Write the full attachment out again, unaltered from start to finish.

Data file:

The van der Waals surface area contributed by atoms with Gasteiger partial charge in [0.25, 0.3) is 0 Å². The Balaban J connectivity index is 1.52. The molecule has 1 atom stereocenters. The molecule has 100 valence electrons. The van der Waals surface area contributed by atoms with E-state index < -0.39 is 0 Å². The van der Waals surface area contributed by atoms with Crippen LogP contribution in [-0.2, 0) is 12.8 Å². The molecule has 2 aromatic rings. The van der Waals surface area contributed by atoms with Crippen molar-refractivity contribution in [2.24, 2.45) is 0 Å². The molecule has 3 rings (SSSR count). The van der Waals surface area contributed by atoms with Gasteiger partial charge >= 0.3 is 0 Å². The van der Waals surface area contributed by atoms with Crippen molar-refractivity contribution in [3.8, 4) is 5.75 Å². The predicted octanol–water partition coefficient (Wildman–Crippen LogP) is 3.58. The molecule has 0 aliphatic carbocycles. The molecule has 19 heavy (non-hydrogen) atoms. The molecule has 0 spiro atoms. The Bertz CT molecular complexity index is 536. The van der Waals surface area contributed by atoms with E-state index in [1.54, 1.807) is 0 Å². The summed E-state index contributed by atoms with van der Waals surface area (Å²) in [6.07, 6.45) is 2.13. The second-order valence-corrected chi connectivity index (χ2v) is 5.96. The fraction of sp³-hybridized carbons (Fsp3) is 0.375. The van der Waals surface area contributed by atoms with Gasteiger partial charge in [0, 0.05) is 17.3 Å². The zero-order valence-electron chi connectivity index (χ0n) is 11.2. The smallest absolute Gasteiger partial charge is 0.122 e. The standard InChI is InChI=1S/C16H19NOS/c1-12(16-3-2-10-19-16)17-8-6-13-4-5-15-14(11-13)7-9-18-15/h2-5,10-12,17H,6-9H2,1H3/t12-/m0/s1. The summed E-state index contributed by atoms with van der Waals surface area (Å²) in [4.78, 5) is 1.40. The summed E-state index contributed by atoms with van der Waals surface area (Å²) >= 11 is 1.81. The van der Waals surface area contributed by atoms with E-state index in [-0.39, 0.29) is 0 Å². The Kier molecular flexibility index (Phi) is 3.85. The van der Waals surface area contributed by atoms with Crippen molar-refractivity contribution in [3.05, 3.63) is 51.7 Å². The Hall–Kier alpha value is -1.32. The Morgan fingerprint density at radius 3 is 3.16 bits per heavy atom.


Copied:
The van der Waals surface area contributed by atoms with Gasteiger partial charge in [0.25, 0.3) is 0 Å². The Balaban J connectivity index is 1.52. The molecule has 1 atom stereocenters. The molecule has 100 valence electrons. The van der Waals surface area contributed by atoms with E-state index < -0.39 is 0 Å². The van der Waals surface area contributed by atoms with Crippen LogP contribution in [-0.2, 0) is 12.8 Å². The molecule has 2 aromatic rings. The van der Waals surface area contributed by atoms with Crippen molar-refractivity contribution in [2.24, 2.45) is 0 Å². The molecule has 3 rings (SSSR count). The van der Waals surface area contributed by atoms with Gasteiger partial charge >= 0.3 is 0 Å². The van der Waals surface area contributed by atoms with Crippen molar-refractivity contribution in [3.8, 4) is 5.75 Å². The predicted octanol–water partition coefficient (Wildman–Crippen LogP) is 3.58. The molecule has 0 aliphatic carbocycles. The molecule has 19 heavy (non-hydrogen) atoms. The molecule has 0 spiro atoms. The Bertz CT molecular complexity index is 536. The van der Waals surface area contributed by atoms with E-state index in [1.54, 1.807) is 0 Å². The summed E-state index contributed by atoms with van der Waals surface area (Å²) in [6.07, 6.45) is 2.13. The second-order valence-corrected chi connectivity index (χ2v) is 5.96. The fraction of sp³-hybridized carbons (Fsp3) is 0.375. The van der Waals surface area contributed by atoms with Gasteiger partial charge in [0, 0.05) is 17.3 Å². The zero-order valence-electron chi connectivity index (χ0n) is 11.2. The smallest absolute Gasteiger partial charge is 0.122 e. The standard InChI is InChI=1S/C16H19NOS/c1-12(16-3-2-10-19-16)17-8-6-13-4-5-15-14(11-13)7-9-18-15/h2-5,10-12,17H,6-9H2,1H3/t12-/m0/s1. The summed E-state index contributed by atoms with van der Waals surface area (Å²) in [4.78, 5) is 1.40. The summed E-state index contributed by atoms with van der Waals surface area (Å²) >= 11 is 1.81. The van der Waals surface area contributed by atoms with E-state index in [-0.39, 0.29) is 0 Å². The Kier molecular flexibility index (Phi) is 3.85. The van der Waals surface area contributed by atoms with Crippen molar-refractivity contribution in [3.05, 3.63) is 51.7 Å². The Hall–Kier alpha value is -1.32. The Morgan fingerprint density at radius 3 is 3.16 bits per heavy atom.